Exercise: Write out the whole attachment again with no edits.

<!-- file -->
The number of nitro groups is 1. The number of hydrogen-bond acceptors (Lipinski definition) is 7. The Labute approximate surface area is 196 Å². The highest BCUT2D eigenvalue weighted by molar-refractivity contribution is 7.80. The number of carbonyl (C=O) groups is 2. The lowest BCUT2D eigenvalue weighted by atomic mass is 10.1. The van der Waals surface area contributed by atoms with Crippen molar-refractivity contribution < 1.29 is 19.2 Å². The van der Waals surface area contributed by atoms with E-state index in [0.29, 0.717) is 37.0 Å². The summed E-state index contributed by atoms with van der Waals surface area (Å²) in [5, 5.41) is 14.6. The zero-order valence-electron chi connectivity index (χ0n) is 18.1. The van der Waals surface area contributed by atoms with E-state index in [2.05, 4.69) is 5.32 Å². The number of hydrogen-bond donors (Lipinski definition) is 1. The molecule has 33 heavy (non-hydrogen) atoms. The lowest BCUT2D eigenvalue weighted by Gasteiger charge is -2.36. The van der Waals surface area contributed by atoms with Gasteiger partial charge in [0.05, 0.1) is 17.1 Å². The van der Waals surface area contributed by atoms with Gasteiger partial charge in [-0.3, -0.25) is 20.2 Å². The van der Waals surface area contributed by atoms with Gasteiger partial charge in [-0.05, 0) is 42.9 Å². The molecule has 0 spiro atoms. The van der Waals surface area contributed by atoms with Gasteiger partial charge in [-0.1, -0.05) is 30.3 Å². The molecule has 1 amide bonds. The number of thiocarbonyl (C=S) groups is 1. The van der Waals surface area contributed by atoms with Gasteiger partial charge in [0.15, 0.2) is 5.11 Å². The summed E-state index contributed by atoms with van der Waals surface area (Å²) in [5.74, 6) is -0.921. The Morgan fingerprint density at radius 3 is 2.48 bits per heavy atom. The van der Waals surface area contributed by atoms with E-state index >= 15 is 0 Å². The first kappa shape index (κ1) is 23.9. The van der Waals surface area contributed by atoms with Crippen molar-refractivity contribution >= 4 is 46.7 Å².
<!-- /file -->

The number of nitro groups is 1. The number of hydrogen-bond acceptors (Lipinski definition) is 7. The Labute approximate surface area is 196 Å². The highest BCUT2D eigenvalue weighted by molar-refractivity contribution is 7.80. The number of carbonyl (C=O) groups is 2. The lowest BCUT2D eigenvalue weighted by atomic mass is 10.1. The van der Waals surface area contributed by atoms with Crippen molar-refractivity contribution < 1.29 is 19.2 Å². The van der Waals surface area contributed by atoms with E-state index in [0.29, 0.717) is 37.0 Å². The summed E-state index contributed by atoms with van der Waals surface area (Å²) in [5, 5.41) is 14.6. The zero-order valence-electron chi connectivity index (χ0n) is 18.1. The van der Waals surface area contributed by atoms with E-state index in [2.05, 4.69) is 5.32 Å². The number of hydrogen-bond donors (Lipinski definition) is 1. The molecule has 33 heavy (non-hydrogen) atoms. The lowest BCUT2D eigenvalue weighted by Gasteiger charge is -2.36. The van der Waals surface area contributed by atoms with Gasteiger partial charge in [0.05, 0.1) is 17.1 Å². The van der Waals surface area contributed by atoms with Gasteiger partial charge in [-0.3, -0.25) is 20.2 Å². The van der Waals surface area contributed by atoms with Gasteiger partial charge in [-0.05, 0) is 42.9 Å². The molecule has 0 spiro atoms. The van der Waals surface area contributed by atoms with Gasteiger partial charge in [-0.1, -0.05) is 30.3 Å². The molecule has 1 amide bonds. The number of thiocarbonyl (C=S) groups is 1. The van der Waals surface area contributed by atoms with Gasteiger partial charge in [0.15, 0.2) is 5.11 Å². The summed E-state index contributed by atoms with van der Waals surface area (Å²) in [5.74, 6) is -0.921. The Morgan fingerprint density at radius 3 is 2.48 bits per heavy atom. The van der Waals surface area contributed by atoms with E-state index >= 15 is 0 Å². The first kappa shape index (κ1) is 23.9. The van der Waals surface area contributed by atoms with Crippen molar-refractivity contribution >= 4 is 46.7 Å².